MDS Alert


Know Your Obligations Around Now-Mandatory COVID-19 Vaccinations

In protecting seniors, CMS risks further exacerbating the chronic staffing issues in long-term care.

The Food and Drug Administration has approved the Pfizer-BioNTech COVID-19 vaccine, which will now be called Comirnaty. The official full approval comes days after the Centers for Medicare & Medicaid Services (CMS) announced a vaccination mandate for nursing home workers.

“While millions of people have already safely received COVID-19 vaccines, we recognize that for some, the FDA approval of a vaccine may now instill additional confidence to get vaccinated. Today’s milestone puts us one step closer to altering the course of this pandemic in the U.S.,” says Janet Woodcock, MD, acting commissioner of the FDA.

With the delta variant causing another surge in the pandemic, individual facilities, towns, states, and entire countries are grappling with rampant misinformation and distrust among the public surrounding COVID-19 and the vaccine that helps prevent or lessen the severity of infection. Industry stakeholders worry that uneven mandates within healthcare may cause even more staff turnover.

CMS is Focusing on Nursing Homes Specifically

The initial waves of the pandemic hit elderly people and nursing homes hard, and data suggests that COVID-19 was largely introduced to facilities via staff members.

“Keeping nursing home residents and staff safe is our priority. The data are clear that higher levels of staff vaccination are linked to fewer outbreaks among residents, many of whom are at an increased risk of infection, hospitalization, or death,” said Chiquita Brooks-LaSure, CMS administrator.

“We will continue to work closely with our partners at the [Centers for Disease Control and Prevention] CDC, long-term care associations, unions, and other stakeholders to advance policies that keep residents and staff safe. As we advance these new requirements, we’ll work with nursing homes to address staff and resident concerns with compassion and by following the science,” she said.

Leaders in the long-term care industry worry that the edict may do more harm than good, because the mandate affects nursing homes across the country, while leaving other parts of the healthcare sector, like hospitals, to make decisions on an individual organizational basis.

“We appreciate the Administration’s efforts to increase COVID-19 vaccinations in long term care. Unfortunately, this action does not go far enough,” says Mark Parkinson, president and CEO of the American Health Care Association and National Center for Assisted Living (AHCA/NCAL). “The government should not single out one provider group for mandatory vaccinations. Vaccination mandates for health care personnel should be applied to all health care settings. Without this, nursing homes face a disastrous workforce challenge.”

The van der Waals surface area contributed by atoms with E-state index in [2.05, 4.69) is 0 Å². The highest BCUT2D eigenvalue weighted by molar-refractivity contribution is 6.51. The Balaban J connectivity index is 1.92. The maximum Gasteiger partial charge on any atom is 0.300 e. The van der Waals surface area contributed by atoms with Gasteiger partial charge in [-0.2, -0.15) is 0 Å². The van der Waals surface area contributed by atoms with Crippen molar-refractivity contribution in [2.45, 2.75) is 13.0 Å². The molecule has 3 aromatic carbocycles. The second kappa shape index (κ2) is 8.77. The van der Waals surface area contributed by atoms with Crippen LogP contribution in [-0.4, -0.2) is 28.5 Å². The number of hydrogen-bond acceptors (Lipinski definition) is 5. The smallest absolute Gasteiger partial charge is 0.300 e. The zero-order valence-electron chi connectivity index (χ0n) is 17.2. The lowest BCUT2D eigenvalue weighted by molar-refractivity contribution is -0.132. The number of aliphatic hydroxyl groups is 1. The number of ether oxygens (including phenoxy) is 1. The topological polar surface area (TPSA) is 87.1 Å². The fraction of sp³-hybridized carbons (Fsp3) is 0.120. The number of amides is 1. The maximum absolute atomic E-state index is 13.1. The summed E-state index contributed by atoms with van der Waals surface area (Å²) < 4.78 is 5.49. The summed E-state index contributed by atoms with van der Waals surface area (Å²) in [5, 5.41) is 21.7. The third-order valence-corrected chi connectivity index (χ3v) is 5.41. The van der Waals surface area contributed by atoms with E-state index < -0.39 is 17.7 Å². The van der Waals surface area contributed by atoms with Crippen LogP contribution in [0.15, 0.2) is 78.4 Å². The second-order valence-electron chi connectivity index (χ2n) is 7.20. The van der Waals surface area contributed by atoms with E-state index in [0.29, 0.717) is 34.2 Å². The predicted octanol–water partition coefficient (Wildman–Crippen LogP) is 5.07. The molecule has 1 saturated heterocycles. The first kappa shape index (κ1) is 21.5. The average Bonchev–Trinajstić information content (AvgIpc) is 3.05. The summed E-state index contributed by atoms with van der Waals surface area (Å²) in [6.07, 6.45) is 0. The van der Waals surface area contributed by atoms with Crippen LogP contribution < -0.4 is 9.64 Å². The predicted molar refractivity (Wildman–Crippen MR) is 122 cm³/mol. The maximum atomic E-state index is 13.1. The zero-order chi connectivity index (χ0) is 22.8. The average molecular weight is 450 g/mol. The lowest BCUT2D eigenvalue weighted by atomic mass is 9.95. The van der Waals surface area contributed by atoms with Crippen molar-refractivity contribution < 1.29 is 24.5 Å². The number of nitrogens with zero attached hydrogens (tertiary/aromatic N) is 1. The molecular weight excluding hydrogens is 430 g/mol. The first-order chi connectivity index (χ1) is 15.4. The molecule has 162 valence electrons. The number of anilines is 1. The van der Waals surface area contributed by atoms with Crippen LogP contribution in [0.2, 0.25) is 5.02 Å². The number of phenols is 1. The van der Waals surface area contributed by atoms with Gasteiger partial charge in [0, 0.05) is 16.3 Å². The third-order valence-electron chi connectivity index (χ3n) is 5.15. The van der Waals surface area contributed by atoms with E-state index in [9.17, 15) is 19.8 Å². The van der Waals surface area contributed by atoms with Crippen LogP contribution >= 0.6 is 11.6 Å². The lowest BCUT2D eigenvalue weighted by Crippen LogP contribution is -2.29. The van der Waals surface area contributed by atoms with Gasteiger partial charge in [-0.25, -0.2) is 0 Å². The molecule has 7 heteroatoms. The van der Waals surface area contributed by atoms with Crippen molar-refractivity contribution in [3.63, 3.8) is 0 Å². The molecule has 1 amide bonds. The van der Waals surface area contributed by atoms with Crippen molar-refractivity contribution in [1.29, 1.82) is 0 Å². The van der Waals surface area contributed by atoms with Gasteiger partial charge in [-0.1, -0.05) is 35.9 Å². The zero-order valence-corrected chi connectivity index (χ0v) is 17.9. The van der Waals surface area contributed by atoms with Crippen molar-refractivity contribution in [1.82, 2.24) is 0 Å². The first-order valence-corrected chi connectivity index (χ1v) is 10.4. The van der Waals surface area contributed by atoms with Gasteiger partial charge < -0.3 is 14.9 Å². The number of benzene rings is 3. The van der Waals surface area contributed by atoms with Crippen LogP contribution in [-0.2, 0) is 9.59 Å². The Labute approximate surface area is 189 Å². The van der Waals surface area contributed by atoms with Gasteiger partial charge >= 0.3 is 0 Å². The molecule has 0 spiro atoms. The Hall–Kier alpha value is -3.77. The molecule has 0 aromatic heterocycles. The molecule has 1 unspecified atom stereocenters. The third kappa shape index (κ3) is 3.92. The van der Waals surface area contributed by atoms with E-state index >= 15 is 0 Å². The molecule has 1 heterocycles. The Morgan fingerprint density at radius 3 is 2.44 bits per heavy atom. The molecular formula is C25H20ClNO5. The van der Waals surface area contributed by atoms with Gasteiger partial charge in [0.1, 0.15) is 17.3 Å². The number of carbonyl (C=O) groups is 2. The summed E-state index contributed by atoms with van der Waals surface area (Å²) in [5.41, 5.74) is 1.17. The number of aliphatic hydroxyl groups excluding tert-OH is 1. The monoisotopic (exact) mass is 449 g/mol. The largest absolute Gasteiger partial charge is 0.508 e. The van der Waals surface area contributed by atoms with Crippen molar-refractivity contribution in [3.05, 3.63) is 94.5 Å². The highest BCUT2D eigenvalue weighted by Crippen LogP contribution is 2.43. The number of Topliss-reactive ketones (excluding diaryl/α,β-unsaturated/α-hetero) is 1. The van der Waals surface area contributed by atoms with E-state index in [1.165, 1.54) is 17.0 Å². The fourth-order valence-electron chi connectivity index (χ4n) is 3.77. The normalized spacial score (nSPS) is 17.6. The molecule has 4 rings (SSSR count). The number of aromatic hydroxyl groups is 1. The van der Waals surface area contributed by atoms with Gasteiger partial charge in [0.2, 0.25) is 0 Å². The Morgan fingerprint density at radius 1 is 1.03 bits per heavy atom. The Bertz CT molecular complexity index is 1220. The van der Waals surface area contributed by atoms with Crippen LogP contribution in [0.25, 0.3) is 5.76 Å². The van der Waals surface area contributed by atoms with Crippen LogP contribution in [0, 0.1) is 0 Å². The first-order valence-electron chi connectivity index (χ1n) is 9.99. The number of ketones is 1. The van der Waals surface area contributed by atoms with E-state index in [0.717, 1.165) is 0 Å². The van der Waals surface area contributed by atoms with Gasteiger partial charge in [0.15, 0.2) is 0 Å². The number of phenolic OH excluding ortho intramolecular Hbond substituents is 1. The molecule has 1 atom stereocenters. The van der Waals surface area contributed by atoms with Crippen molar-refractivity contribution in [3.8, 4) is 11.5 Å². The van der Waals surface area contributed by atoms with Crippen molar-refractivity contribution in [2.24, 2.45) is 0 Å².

With the FDA’s full approval, vaccine mandates for all healthcare institutions may be announced and enforced, but until then, the specter of nursing home staff fleeing to other roles and other places looms.

“Focusing only on nursing homes will cause vaccine hesitant workers to flee to other health care providers and leave many centers without adequate staff to care for residents,” Parkinson says. “It will make an already difficult workforce shortage even worse. The net effect of this action will be the opposite of its intent and will affect the ability to provide quality care to our residents. We look forward to working with the Administration in the coming days to develop solutions to overcome this challenge.”

Prioritize One-On-One Conversations

Vaccine hesitancy is not a new phenomenon, though the hysteria surrounding it has reached new heights. Experts agree that talking one-on-one—and mostly listening — to those who are hesitant can help provide the reassurance and confidence a person may need to pursue vaccination.

If you have staff who aren’t vaccinated, take the time now to reach out, before the mandate goes into effect (which CMS expects to be in September).

CMS has already put pressure on facilities to do what they can to educate and support employees to get vaccinated; the agency still expects facilities to do what they can to get employees vaccinated.

“CMS also expects nursing home operators to use all available resources to support employees in getting vaccinated, including employee education and vaccination clinics, as they work to meet this staff vaccination requirement,” says Catherine Howden, director of CMS’ news and media group.

“Keeping nursing home residents and staff safe is our priority. The data are clear that higher levels of staff vaccination are linked to fewer outbreaks among residents, many of whom are at an increased risk of infection, hospitalization, or death,” Brooks-LaSure said.